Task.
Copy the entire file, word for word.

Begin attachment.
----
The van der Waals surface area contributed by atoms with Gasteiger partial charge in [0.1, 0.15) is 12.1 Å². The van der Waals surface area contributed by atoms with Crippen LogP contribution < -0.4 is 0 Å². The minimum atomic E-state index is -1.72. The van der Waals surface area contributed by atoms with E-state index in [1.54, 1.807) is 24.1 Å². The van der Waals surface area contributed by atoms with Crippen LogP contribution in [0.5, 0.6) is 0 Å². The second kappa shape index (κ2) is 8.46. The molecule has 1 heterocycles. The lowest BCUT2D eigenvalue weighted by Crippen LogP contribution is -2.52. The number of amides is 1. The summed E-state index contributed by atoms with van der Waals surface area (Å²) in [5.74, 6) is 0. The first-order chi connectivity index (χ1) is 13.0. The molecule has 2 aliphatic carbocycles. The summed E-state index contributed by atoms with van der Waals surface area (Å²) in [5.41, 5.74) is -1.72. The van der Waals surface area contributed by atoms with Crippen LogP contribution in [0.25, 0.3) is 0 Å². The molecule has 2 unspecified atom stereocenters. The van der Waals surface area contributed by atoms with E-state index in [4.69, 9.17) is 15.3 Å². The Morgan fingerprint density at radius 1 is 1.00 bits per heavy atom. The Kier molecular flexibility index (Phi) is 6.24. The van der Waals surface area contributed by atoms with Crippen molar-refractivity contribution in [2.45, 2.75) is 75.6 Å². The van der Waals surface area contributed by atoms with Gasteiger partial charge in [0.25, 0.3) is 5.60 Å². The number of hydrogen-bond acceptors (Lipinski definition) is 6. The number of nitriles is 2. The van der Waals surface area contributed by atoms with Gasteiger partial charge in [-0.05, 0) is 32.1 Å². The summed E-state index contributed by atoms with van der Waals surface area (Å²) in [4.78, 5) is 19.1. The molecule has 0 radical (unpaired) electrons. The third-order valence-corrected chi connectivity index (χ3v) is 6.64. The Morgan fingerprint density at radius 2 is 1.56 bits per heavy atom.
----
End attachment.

The van der Waals surface area contributed by atoms with Gasteiger partial charge in [0.1, 0.15) is 12.1 Å². The van der Waals surface area contributed by atoms with Crippen LogP contribution < -0.4 is 0 Å². The minimum atomic E-state index is -1.72. The van der Waals surface area contributed by atoms with E-state index in [1.54, 1.807) is 24.1 Å². The van der Waals surface area contributed by atoms with Crippen LogP contribution in [0.5, 0.6) is 0 Å². The second kappa shape index (κ2) is 8.46. The molecule has 1 heterocycles. The lowest BCUT2D eigenvalue weighted by Crippen LogP contribution is -2.52. The number of amides is 1. The summed E-state index contributed by atoms with van der Waals surface area (Å²) in [5.74, 6) is 0. The first-order chi connectivity index (χ1) is 13.0. The molecule has 2 aliphatic carbocycles. The summed E-state index contributed by atoms with van der Waals surface area (Å²) in [5.41, 5.74) is -1.72. The van der Waals surface area contributed by atoms with Crippen LogP contribution in [0.25, 0.3) is 0 Å². The molecule has 2 unspecified atom stereocenters. The van der Waals surface area contributed by atoms with E-state index in [4.69, 9.17) is 15.3 Å². The Morgan fingerprint density at radius 1 is 1.00 bits per heavy atom. The Kier molecular flexibility index (Phi) is 6.24. The van der Waals surface area contributed by atoms with Crippen molar-refractivity contribution in [2.45, 2.75) is 75.6 Å². The van der Waals surface area contributed by atoms with Gasteiger partial charge in [0.25, 0.3) is 5.60 Å². The number of hydrogen-bond acceptors (Lipinski definition) is 6. The number of nitriles is 2. The van der Waals surface area contributed by atoms with Gasteiger partial charge in [-0.05, 0) is 32.1 Å². The summed E-state index contributed by atoms with van der Waals surface area (Å²) in [4.78, 5) is 19.1. The molecule has 0 radical (unpaired) electrons. The third-order valence-corrected chi connectivity index (χ3v) is 6.64. The Morgan fingerprint density at radius 2 is 1.56 bits per heavy atom.